I was nine years old when my interest in Carolina football began to blossom. There’s a chance I went to games at Kenan Stadium before then, but I distinctly remember attending wins against Indiana and Stanford in September, feeling the numbness of watching a great team get beaten by a better team on Judgement Day against Florida State, and telling my dad that Jonathan Linton would get the 195 rushing yards needed to amass 1,000 for the season against Duke (which he did).
That season started an addiction, and Julius Peppers’ 2000-2001 seasons cemented it for me. During a redshirt sophomore campaign where he amassed 15 sacks (including four in a loss at Virginia), Peppers wowed us when he flipped into the endzone on a pick-six in Carolina’s 50-point first half outburst at Duke.
Peppers, a Bailey, NC native, arrived quietly in 1999 with 6 sacks as a redshirt freshman. He arrived in Chapel Hill as a tight end, but per his retirement announcement, he learned defensive end pretty quickly.
Peppers’ junior season was equally ridiculous. I vividly remember him terrorizing Chris Rix and Adrian McPherson in a cathartic 41-9 win against #6 Florida State, and making one of the most athletic tip/interceptions I’ve ever seen (he added another later for good measure) in a 38-3 win against Woody Dantzler’s Clemson team. Those Heels were the last good team of my formative years, finishing 8-5 with a Peach Bowl win over Auburn despite an 0-3 start led by the most egregiously over-confident coach ever.
Every game featured a highlight that left your jaw on the floor.
Peppers’ Carolina football stat line is enough to merit joining five Heels— Charlie Justice, Bill Sutherland, Art Weiner, Andy Bershak, and George Barclay— with retired numbers. If 30.5 sacks, 53 tackles for loss, 5 interceptions, 5 forced fumbles, 42 quarterback hurries, and three defensive touchdowns doesn’t do it, I don’t know what does.
For all the hype attached to Jadeveon Clowney at South Carolina, Peppers was Jadeveon Clowney if Jadeveon Clowney had lived up to— and far exceeded— his hype, at both the college and professional level.
But, Peppers wasn’t just a defensive end. He was also a 6’6 270 pound force on Carolina’s basketball team. He keyed the run to the 2000 Final Four with some heroic scoring and rebounding late in a Sweet 16 comeback against Tennessee, and threw down one of the most memorable alley-oops this side of Vince Carter.
There have been a lot of defensive ends drafted in the top 5 with similar measurables to Peppers as top-end pass rushers became en vogue in the NFL, and most were varying degrees of bust. N.C. State grad Mario Williams carved out a few nice years after being drafted #1 overall with 97.5 career sacks. Courtney Brown was drafted #1 overall and amassed 19. Clowney has 29 in 5 years. The late Gaines Adams had 13.5 after being drafted 4th in 2007. Dion Jordan #3 overall in 2013, 8.5 career sacks. Behind Peppers and Williams, the next-most productive DE drafted in the top 5 this millennium is...Chris Long?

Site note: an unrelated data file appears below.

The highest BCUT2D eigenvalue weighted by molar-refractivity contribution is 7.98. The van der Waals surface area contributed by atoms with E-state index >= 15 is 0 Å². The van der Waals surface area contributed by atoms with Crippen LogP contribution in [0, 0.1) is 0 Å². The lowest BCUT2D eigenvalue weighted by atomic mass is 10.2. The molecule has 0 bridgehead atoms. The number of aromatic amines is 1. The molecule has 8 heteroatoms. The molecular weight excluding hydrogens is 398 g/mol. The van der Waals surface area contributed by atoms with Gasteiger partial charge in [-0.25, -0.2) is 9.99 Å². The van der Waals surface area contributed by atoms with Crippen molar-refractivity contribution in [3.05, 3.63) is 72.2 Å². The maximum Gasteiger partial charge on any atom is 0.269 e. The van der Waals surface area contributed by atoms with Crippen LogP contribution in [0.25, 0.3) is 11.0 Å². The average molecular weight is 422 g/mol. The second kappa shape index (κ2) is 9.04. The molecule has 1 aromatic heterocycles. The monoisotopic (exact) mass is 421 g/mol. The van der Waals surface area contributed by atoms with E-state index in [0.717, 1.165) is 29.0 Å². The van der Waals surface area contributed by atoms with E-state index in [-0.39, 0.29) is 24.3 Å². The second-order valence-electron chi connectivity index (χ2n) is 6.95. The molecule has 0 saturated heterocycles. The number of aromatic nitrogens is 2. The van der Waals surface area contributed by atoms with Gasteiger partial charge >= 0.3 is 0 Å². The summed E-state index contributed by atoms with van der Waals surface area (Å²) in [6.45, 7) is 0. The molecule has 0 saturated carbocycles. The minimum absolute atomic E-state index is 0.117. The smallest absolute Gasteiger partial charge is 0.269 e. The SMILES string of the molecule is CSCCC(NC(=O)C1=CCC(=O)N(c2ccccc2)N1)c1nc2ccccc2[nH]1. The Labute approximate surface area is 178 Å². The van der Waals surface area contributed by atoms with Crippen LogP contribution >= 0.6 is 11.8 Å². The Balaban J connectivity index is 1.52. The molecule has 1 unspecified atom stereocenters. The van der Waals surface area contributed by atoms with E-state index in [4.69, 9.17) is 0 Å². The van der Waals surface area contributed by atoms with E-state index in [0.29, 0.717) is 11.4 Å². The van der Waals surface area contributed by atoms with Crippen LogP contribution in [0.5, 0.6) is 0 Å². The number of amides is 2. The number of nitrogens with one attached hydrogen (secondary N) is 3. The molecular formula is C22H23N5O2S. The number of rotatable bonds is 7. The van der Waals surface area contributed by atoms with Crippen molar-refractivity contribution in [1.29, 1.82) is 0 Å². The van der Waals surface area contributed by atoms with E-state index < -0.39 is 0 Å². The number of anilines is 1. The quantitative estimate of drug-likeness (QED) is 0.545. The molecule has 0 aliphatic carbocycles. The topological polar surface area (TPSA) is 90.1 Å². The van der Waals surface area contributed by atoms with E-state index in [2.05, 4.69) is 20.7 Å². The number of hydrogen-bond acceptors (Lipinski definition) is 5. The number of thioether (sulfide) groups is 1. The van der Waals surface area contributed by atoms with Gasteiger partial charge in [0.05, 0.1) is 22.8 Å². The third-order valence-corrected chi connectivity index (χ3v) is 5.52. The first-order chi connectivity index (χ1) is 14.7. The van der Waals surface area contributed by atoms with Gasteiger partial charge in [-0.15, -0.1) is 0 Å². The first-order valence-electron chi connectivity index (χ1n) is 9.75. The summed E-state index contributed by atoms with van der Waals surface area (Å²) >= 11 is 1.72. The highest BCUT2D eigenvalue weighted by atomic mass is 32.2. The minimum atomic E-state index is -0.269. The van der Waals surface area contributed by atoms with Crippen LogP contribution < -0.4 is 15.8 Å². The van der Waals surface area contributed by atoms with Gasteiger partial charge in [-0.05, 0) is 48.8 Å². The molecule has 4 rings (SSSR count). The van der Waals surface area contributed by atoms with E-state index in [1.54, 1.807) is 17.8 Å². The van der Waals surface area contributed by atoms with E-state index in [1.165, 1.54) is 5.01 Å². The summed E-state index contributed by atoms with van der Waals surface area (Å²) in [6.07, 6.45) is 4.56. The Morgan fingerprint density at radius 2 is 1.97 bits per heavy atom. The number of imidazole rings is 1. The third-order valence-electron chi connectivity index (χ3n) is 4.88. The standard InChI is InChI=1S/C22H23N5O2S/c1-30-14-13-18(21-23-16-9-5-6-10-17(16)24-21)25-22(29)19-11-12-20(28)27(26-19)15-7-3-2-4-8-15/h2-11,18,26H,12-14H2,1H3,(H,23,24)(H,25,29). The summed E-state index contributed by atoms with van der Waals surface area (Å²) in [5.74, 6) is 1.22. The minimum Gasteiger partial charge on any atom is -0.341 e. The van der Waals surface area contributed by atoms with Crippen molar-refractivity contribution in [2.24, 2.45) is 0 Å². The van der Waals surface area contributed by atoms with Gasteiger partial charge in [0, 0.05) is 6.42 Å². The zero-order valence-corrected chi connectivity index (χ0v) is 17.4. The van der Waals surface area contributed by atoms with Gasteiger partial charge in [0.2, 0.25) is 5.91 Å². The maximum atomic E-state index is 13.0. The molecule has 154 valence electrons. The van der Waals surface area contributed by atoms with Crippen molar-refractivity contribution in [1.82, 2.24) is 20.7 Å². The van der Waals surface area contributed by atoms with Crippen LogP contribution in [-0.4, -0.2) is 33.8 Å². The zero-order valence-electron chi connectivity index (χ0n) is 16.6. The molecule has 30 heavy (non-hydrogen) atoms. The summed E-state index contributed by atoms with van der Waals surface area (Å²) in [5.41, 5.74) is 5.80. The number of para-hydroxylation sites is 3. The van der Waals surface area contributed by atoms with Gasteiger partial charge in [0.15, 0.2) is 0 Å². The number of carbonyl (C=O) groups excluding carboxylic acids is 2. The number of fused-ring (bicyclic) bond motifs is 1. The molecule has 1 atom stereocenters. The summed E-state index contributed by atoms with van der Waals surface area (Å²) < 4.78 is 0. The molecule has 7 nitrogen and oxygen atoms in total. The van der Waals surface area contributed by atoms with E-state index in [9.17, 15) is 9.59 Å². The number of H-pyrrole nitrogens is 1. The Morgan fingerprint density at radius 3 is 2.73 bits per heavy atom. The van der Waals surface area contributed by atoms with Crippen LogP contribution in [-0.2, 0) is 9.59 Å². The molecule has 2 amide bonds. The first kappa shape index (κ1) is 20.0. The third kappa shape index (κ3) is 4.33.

Myles Garrett may be the best bet to come close to mirroring Peppers’ numbers, as he’s put up just over 10 sacks per season in his first two. Peppers averaged almost 9.5 sacks per season for SEVENTEEN years. His 159.5 career sacks rank fourth all-time behind Bruce Smith, Reggie White, and Kevin Greene. He also:
- Is the highest-earning defensive player in NFL history, at $164,973,786
- Went to nine Pro Bowls, and was a three-time All-Pro
- Scored six defensive touchdowns, at worst tied for most in NFL history among defensive linemen
- Had the longest interception return (97 yards) ever by a defensive lineman;
- Had at least ten sacks in ten different seasons
- Led the league with 18 tackles for loss in 2006
- After a four-game suspension his rookie year, never missed another game in 16 seasons
His longevity, consistency, and quality of play from a 12-sack rookie season at 22, to 25 sacks from ages 34-36 as a 3-4 linebacker in Green Bay, to adding 16 more in a swan song with the Panthers, is unparalleled. Like his college highlights, his NFL ones are ridiculous.
On top of all that, Peppers is a dedicated member of the community. His work in Lumberton, NC and surrounding areas after the devastating floods of Hurricane Florence earned him a nomination for the Walter Payton NFL Man of the Year award.
Julius Peppers belongs right in the discussion among the all-time great athletes, including Michael Jordan, Mia Hamm, Lawrence Taylor, etc., who have come through Chapel Hill based on his collegiate accomplishments alone. Add an exemplary 17-year NFL career, no off-field problems (hi, LT) of note, and a record of community service in his home state?
Julius Peppers is a stone-cold lock first-ballot NFL Hall of Famer.
He should have his #90 jersey retired by the Carolina Panthers in short order.
The University of North Carolina should retire #49 as well.